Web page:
Before you use a cleaning product, test a small spot before applying it to the entire area to ensure that it won’t discolor your carpet. Also, check the carpet manufacturer’s recommendations.
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Wine, Juice, or Soda
Act quickly, gently blotting the liquid with a white cotton cloth. Mix 4 cups of water, a tablespoon of dish soap, and a quarter-cup of white vinegar, and apply using a clean sponge. Soak the area with the mixture, allowing 5 to 10 minutes for it to work on the stain. Blot again—don’t rub—with a clean cloth. Repeat these steps until the stain is gone.
Apply a small amount of cold water to the stain as quickly as possible and blot with a white cotton cloth. Never use hot water because it will set a blood stain. Repeat until the stain is gone.
Remove the waste, then use an old spatula or butter knife or a spackle tool to carefully lift any residue from the carpet. Soak the area with a laundry stain remover or other product designed for pet stains according to the manufacturer’s instructions. Then use a clean wet sponge dampened with a combination of cold water and laundry detergent to blot the area.
Blot the urine with a white cotton cloth. Spray the area with one part white vinegar and one part water to neutralize the uric acid. Then mix a teaspoon of clear, mild, nonbleach laundry detergent into 4 cups of water and apply to the stain. Rinse with water, then press with a clean cloth over the area to absorb the water. Repeat these steps until the spot is gone.
Dip a clean white towel in 1 cup of cold water mixed with a quarter-teaspoon of laundry detergent. Blot the stain gently. Check to see whether the grass stain has transferred from the carpet to the towel. Blot and check until the stain is no longer visible, changing towels as needed to avoid restaining the carpet.
Let the mud dry completely or it may become much more difficult to remove. Once it has dried, slowly vacuum over the area in all directions to pick up loose dirt. Soak a white cotton cloth in 1 cup of lukewarm water and a teaspoon of dish soap, and apply. Then use a clean white cloth to blot the area. Repeat these steps until the stain is gone, changing clothes as needed to avoid restaining the carpet.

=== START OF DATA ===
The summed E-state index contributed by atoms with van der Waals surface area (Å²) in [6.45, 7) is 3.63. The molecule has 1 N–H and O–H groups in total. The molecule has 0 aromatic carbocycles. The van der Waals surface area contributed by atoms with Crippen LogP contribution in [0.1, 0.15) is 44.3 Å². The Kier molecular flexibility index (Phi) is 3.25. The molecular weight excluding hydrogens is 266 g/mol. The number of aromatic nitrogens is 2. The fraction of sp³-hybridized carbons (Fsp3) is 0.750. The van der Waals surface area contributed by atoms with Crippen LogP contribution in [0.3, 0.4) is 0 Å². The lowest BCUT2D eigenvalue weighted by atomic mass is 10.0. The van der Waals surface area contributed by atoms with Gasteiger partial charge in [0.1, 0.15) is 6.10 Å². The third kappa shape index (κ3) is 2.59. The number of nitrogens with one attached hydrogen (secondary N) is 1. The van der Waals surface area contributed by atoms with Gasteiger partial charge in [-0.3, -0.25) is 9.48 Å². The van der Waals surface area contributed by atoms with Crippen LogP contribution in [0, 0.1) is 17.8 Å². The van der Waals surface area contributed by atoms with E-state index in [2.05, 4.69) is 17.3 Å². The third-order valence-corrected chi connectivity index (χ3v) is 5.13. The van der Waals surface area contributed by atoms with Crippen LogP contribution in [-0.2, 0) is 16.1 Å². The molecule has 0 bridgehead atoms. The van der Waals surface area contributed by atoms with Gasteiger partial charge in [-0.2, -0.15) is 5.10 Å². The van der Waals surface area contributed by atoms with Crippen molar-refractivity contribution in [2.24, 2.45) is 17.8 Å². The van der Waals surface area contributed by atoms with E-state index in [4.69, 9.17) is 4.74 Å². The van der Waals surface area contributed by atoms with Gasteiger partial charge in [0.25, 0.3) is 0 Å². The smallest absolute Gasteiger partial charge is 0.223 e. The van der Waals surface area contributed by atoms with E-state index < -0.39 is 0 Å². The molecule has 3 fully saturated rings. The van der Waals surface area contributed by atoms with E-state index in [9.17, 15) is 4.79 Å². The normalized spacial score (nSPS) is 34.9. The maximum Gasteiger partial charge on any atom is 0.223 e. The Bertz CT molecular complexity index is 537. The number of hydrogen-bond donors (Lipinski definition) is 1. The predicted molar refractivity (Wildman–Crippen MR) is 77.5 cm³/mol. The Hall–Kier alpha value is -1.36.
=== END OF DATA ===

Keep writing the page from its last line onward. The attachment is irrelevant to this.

For a water-based or latex paint stain, if the spot is still wet, blot with a white cotton cloth dampened with warm water. (A white cotton cloth is best for removing stains to ensure no transfer of dye.) Repeat until the paint is gone. If the paint is dry, consider using a carpet cleaner to remove it.
Some greasy stains can be removed with a dab of mild dish detergent. Apply a small amount with a white cotton cloth, then blot dry. If that doesn’t remove the stain, use a cloth to apply a small amount of dry-cleaning solvent. (You can purchase it online.) Blot, then rinse. If residue remains, sprinkle baking soda onto the spot and vacuum once it appears that the baking soda has absorbed the stain.
Why you should use a stain remover
In order to know which stain removers work the best, we first have to know what they are up against. Stains are chemical reactions. Rather than resting on top of clothing and other fabrics, food, liquids and countless substances that stain actually bind to the surface of material fibers.
The naturally occurring elements in most food and drink are hardwired to bind and stick to objects on a molecular level. Sometimes clothes are stained by substances designed to stain and pigment, like inks and dyes, which also chemically bind.
Which substances cause stains?
Tannins are an organically occurring substance in nature. Tannins are astringents and makeup part of that bitter taste in wine or tea. It has the effect of either drying out one’s mouth or giving a mouth-puckering sensation. Food and drink such as berries, cocoa, wine, beer, tea, and coffee contain tannins.
When an oily substance hits fabric, the molecules bind to the surface material in the same way tannins do. However, because it is not water soluble (like the familiar cliche, “oil and water don’t mix”), a simple run through the washing machine won’t successfully break up the stain. Oil and fat-based stains like butter, olive oil, and grease can be especially stubborn on fabrics.
Why different stain removers exist
The purpose of a stain remover is to break up the chemical reaction that created a stain. Because stains occur in many shapes, sizes, colors, and compositions, there are numerous types of stain removers on the market. Each product contains multiple chemicals and even more combinations of these chemicals with the intent to treat the reactions that occur in a single spill. Different ingredients treat tannin, oil, protein, and dye-based stains.